We’ve developed relationships with several veterinary offices and with two local shelters that usually sponsor clinics. Our posters around town have been noticed, we’ve had a news article in the Port Townsend Leader, and an interview on KPTZ radio.
Meanwhile, due to the pandemic we had to wait several months to fulfill spay/neuter/vaccination requests. Finally, all of them were done. Just as we breathed a sigh of relief, more requests for dental surgeries, treatment by an avian specialist for a parrot’s illness, the need for emergency services for a dog attacked by a coyote, emergency care for a dog with paralysis and another with tumors all came up in just one month. Our financial capabilities have been stretched to care for them all.
Recently we received a call about Louie, who had been attacked by a coyote, and who needed emergency care ASAP. Of course we could not turn this injured pup away! Finding a veterinarian on call took three intense days (due to the current shortage of vets), and by the time Louie was seen, he was close to death. The vet was able to give him the surgery and antibiotics he needed, and Louie is making a miraculous recovery. His person called back to thank us for saving his life – and we are so grateful that we were able to make that happen! We’ve set up a GoFundMe campaign to pay for the huge emergency surgery bill of $3,370. To donate, please go to https://gofund.me/bfdb16cf
ZEUS – A SUCCESS STORY
Zeus’ person says, “Zeus for years needed to have his teeth fixed.. .there was nothing I could do about it due to the cost. When Pet Helpers told me they could help my boy, I was in tears. I owe all to Pet Helpers and their volunteers and to everyone who donated… I love you all with my whole being… there’s no way I could even pay any of you back for what you gave me.”
We also provided vaccinations for his other dog, Harley. Brian is pictured here with Zeus, on the right, and Harley on the left.
We are grateful for our wonderful volunteers! Here are some of their stories.
BILL TESTERMAN: “I am a retired veterinarian, recently moved to Port Townsend. I spent most of my working career in Western Washington, most recently in Anacortes. My wife, daughters and I served in the Peace Corps in Peru and Bolivia. There I worked in a veterinary college taking students out in the country to treat the animals where there was otherwise no veterinary care.”
LESLIE SAYLOR: “Recently calling Port Townsend home again, I’m more than glad to be a part of a non- profit with animals who benefit. This is my best friend Persia, who recently passed away.”
Lois made the table cover in this photo – Lois, Marla and Terri have been spending some of their Saturdays near the Farmer’s Market, where they offer dog-sitting for those going to the market area where dogs aren’t allowed. Donations collected from this service have been very helpful!
TERRI TEAS: Terri got us started with the above project, and has been maintaining our collection cans at local businesses. She is delightfully enthusiastic and outgoing – a real asset!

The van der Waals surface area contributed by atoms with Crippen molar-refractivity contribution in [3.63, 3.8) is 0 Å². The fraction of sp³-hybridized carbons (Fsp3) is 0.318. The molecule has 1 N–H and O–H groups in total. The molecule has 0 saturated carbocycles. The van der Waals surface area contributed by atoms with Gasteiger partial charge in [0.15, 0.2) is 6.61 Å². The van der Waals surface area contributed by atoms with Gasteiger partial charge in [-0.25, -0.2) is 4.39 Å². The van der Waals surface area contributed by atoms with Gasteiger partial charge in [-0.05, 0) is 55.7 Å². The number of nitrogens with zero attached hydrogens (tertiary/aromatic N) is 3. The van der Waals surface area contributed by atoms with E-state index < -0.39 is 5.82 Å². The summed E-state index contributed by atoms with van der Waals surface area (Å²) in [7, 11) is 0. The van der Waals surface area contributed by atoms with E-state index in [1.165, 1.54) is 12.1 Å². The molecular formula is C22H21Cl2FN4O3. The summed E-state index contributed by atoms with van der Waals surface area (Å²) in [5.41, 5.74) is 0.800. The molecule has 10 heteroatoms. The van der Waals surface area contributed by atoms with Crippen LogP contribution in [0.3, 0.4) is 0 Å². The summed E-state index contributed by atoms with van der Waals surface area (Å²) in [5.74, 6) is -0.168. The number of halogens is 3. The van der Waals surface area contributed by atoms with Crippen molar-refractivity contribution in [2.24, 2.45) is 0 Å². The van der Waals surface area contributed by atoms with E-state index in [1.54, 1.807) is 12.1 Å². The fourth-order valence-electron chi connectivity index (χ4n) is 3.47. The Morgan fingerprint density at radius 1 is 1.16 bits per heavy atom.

MARLA TANGEN: “I’ve been in Port Townsend for 7 years. My husband and I owned and operated a large cat boarding facility in Shoreline. Animals have always played a huge part in our lives, and I love the opportunity to help.”
CINDY OKYNCZK: “I am retired and work in Veteran’s Connect with OlyCap.” Picture here: Cindy with her dog Enya.
LAURIE RILEY: “I am grateful that my career in managing nonprofits and businesses, a lifetime of pet ownership, and experience as a veterinary assistant have given me the skills to coordinate services for Pet Helpers.”
If you love animals, please consider volunteering with Pet Helpers! We need people who can help in the following areas:
- Visiting encampments and tiny house communities (with a team partner) and talking to people, getting to know the pets who need veterinary care. You will be trained for this activity.
- Providing transportation to and from veterinary appointments.
- Interact with the public at events, providing information, passing out our brochures, and soliciting donations.
- Fundraising activities and projects.
- Creative solutions for emerging needs
- Office skills, graphic design
- Whatever your skills, if you love pets, your help is needed!
PET HELPERS IS FUNDED COMPLETELY BY DONATIONS from generous people like you. Please make your check payable to QUUF with “Pet Helpers” in the memo line, and send it to Pet Helpers c/o Laurie Riley, PO Box 1748, Port Townsend WA 98368
Where exactly do your donations go? You may request a financial statement showing funds received, expenses paid, and estimated upcoming expenses for pets on our waiting list. Email: email@example.com . Funds donated to Pet Helpers pay for veterinary care and related fees for the pets of the homeless people in the Port Townsend area. We print brochures and posters that inform the community of our work, and have minimal office expenses such as paper. Most other costs including gasoline are donated by our volunteers.
We are an all- volunteer organization and none of our workers or administrative people are paid.